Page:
DAY 5: Wasting Away
Activity 1: Off the Menu [4 points]
Fishing is a really common activity in New Zealand. In fact, people have fished in New Zealand for centuries. Unfortunately, over the past few decades some people have caught too many fish in one area and left the region without enough fish to refill (replenish) the stocks. When this happens we call the area ‘overfished’ and it is closed to all private and commercial fishing. If people are caught fishing in these areas, they are required to pay a fine (money). The maximum fine for fishing in a restricted area is $100 000.
What do you think about this rule? Is it fair that people are charged up to $100 000 for overfishing?
On your blog, tell us what you think about this rule and why you think it!.
I think it is fair for people to get charged up to $100.000 for over fishing because the population of fishes are going down. Plus these people are making it more worse for the fishes. Theres one more reason is that fishes are living creatures and fishes also plays.
Activity 2: The Black Drain [4 points]
Approximately two-thirds of all rivers and one-half of all lakes in New Zealand are too polluted to swim in, according to a recent article in an online newspaper. One of the most polluted is the Tarawera River in the Bay of Plenty region of New Zealand. Pollution enters the river from a local pulp and paper mill, from local farms and through the local sewage system. Many other rivers in New Zealand are also polluted with waste from businesses and farms.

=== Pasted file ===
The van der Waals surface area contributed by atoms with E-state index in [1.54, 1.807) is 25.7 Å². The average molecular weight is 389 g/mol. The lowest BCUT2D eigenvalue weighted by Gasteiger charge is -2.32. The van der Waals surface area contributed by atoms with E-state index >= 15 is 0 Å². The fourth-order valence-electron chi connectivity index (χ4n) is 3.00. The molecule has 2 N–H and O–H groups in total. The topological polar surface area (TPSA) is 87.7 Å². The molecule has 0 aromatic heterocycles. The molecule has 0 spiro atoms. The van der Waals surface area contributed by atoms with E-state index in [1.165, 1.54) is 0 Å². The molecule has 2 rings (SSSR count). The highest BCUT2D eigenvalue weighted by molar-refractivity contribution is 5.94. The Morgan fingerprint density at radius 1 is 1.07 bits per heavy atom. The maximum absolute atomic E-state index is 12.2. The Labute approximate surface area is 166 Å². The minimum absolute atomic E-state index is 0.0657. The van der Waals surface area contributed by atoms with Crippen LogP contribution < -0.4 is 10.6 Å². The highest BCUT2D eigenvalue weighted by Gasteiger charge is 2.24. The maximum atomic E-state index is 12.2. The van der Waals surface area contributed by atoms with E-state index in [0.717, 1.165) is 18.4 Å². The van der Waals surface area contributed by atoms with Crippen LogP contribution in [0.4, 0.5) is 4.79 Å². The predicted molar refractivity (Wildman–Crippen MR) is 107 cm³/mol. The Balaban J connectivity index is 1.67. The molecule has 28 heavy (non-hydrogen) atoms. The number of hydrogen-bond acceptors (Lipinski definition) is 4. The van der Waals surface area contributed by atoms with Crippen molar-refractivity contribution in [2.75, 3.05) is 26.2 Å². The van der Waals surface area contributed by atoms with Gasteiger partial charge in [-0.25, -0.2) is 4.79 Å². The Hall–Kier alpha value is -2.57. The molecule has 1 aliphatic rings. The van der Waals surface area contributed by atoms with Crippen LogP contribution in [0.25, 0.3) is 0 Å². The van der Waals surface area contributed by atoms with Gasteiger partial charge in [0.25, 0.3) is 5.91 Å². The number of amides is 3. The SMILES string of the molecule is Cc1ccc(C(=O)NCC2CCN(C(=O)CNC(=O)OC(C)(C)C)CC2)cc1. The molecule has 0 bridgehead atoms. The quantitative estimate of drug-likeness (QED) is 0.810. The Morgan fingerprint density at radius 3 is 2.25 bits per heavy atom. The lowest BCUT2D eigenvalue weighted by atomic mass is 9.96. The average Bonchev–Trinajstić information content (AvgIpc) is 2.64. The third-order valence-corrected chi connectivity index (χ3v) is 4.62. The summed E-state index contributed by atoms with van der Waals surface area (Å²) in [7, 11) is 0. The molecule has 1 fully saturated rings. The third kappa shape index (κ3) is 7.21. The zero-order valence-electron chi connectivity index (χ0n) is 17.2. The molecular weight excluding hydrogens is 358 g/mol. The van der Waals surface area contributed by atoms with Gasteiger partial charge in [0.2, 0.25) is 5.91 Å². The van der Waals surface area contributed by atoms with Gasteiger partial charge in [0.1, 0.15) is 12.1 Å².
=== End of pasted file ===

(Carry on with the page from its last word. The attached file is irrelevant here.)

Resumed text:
Use Google to help you find two other polluted rivers in New Zealand.
On your blog, tell us:
1) The names of the rivers.
karamu stream and Waikirikiri river
2) The location of the rivers.
Canterbury and Hawke's Bay
3) What is being done to clean up the rivers (if anything).Nothing!!!
Activity 3: Faded Glory [5 points]
The Great Barrier Reef is the world’s largest coral reef system, made up of 2900 individual reefs. It is so big that it can actually be seen from space! The reef is located on the east coast of Australia and many people believe that it is millions and millions of years old. For most of its life, the reef has been a healthy, vibrant ecosystem. Over the past thirty years, however, it has changed dramatically. Much of the beautiful bright coral has become bleached and has lost its colour. Sections of the reef have also been damaged by tourists, cyclones and the introduction of new, damaging invasive species.
The Australian government is working to protect and preserve the reef. Each year they spend about $200 million dollars repairing and protecting the reef. It is a lot of money and they could really use some help raising the money (funds) required to repair the reef. This is where you come in!
On your blog, list three different ideas or strategies for raising funds to preserve the Great Barrier Reef. What could you do to fundraise here in New Zealand?
So first we could try and make a company and sell things we want and sell te things we don't want and all the money. Company makes can go to thier protecting the cool reef its self. If that does not work we have a back which is make donations to people on websites on the famous things we use the internet. Then if that does not work the New Zealand may could try and save up a lot of money. If either does not work i don't know next.